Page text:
How to Read the Cards
Now that we have a general idea of each social style (previous article "Build Rapport Quickly and Drive up Your Closing Ratios!"), let’s look at how to spot styles in others. Remember that we’re all complex, unique individuals – made up of aspects of all styles. What we’re going to do is to uncover clues about someone’s style(s) and form an opinion. It takes practice. But it’s well worth the effort.
Clues can come from four areas: Clothing, Body Language, Surroundings, and Speech. Sometimes the clues will help us determine who someone is; sometimes they’ll help us figure out who they’re not.
Clothing: Not all styles will give you clues through their clothing, but often, Analyticals and Expressives will. Analyticals will frequently dress conservatively - clothing pressed, buttoned-up, and muted colors. Expressives, on the other hand, often wear very colorful, sometimes outlandish clothing. Their clothing will often stand out in a crowd. If a prospect isn’t wearing something colorful (especially in a business setting), chances are, they aren’t an Expressive. The other two styles, Commander and Stabilizer, generally won’t offer clues through their clothing.
Body Language: You can pick up some great clues here. Both Analyticals and Stabilizers tend to be introverted, and reflect this by the way they interact with others. They’ll often sit back in their chair while talking to you. They hold their feelings close to the vest, so to speak. Commanders and Expressives, on the other hand, tend to sit forward when interacting. Notice how some people will move into your space and even touch you on the arm, while others will keep their distance during a conversation and may even cross their arms? The ones that come closer and seem more open are the Commanders and Expressives, while the more distant ones are the Analyticals and Stabilizers.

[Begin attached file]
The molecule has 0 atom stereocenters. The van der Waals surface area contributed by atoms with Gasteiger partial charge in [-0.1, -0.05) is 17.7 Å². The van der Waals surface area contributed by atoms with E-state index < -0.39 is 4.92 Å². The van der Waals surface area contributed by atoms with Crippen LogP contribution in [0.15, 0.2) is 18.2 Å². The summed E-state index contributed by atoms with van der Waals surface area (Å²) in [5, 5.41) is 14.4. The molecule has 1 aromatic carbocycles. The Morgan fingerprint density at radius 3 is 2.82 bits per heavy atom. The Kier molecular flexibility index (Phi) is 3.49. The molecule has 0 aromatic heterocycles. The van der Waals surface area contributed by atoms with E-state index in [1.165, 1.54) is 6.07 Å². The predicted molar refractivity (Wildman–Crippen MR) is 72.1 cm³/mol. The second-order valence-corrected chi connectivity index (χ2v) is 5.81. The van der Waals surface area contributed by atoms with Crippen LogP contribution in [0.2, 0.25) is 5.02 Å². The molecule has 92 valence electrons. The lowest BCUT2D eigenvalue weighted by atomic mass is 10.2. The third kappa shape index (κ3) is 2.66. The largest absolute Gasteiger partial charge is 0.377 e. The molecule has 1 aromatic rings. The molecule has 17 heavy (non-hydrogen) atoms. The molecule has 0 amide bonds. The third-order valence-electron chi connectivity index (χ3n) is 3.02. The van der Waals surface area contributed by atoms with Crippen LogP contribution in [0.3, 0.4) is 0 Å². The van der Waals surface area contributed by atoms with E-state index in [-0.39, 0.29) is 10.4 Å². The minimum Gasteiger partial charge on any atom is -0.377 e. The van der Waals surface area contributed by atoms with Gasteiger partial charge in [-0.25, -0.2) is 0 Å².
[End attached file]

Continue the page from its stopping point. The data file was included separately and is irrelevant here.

Surroundings: How an individual keeps their office or home can offer excellent clues as to their predominant social style. As you might expect, an Analytical’s space will generally be tidy, neat, and organized. A place for everything and everything in its place! Expressives, on the other hand, aren’t exactly known for their neatness. If someone’s office seems cluttered or filled with fun, playful items, they’re probably an Expressive. If their space is practical, but sparse in its trappings, you may be with a Commander. If they seem to focus on family and relationships in the things surrounding them (like a family picture wall) you could be dealing with a Stabilizer. Remember, these are just clues, not absolutes. Try to gather as many clues as you can before making a decision as to their social style(s).
Speech: One of the easiest ways to spot someone’s style is through their speech. By that, I mean the pace of speech, the volume of their speech, and the words they use. Analyticals speak with a measured pace, maintain an even, almost monotone, volume, and will use words that they best relate to. You’ll often hear them use phrases such as: "let me have the details", "I need more facts", or "let me think about it." Commanders will speak at a much more rapid pace, much louder than an Analytical, and will use expressions like: "what’s the bottom line here?", "get to the point" or "how long will this take?" Expressives often speak rapidly, loudly and expressively, and will often laugh and smile. They love to tell stories and jokes, and will generally talk much more than the other styles. Stabilizers will speak more slowly and softly, and often will start conversations with discussions of leisure time or family. They may use words and phrases like: "help", "team", or "work together" Picking up clues takes practice. The more you practice, the better you’ll get. Practice wherever you are – in line at a coffee shop or at the bank, waiting at restaurants or with the wait staff, with coworkers, or at a party. One of my favorite ways to get an indication about a prospect is to listen to their voicemail message when you call. After you’ve made a determination as to their social style(s), keep observing and see whether on-going clues confirm your guess or contradict it. As your ability to read others improves, you’ll be able to read someone and then predict how they’ll react to certain situations.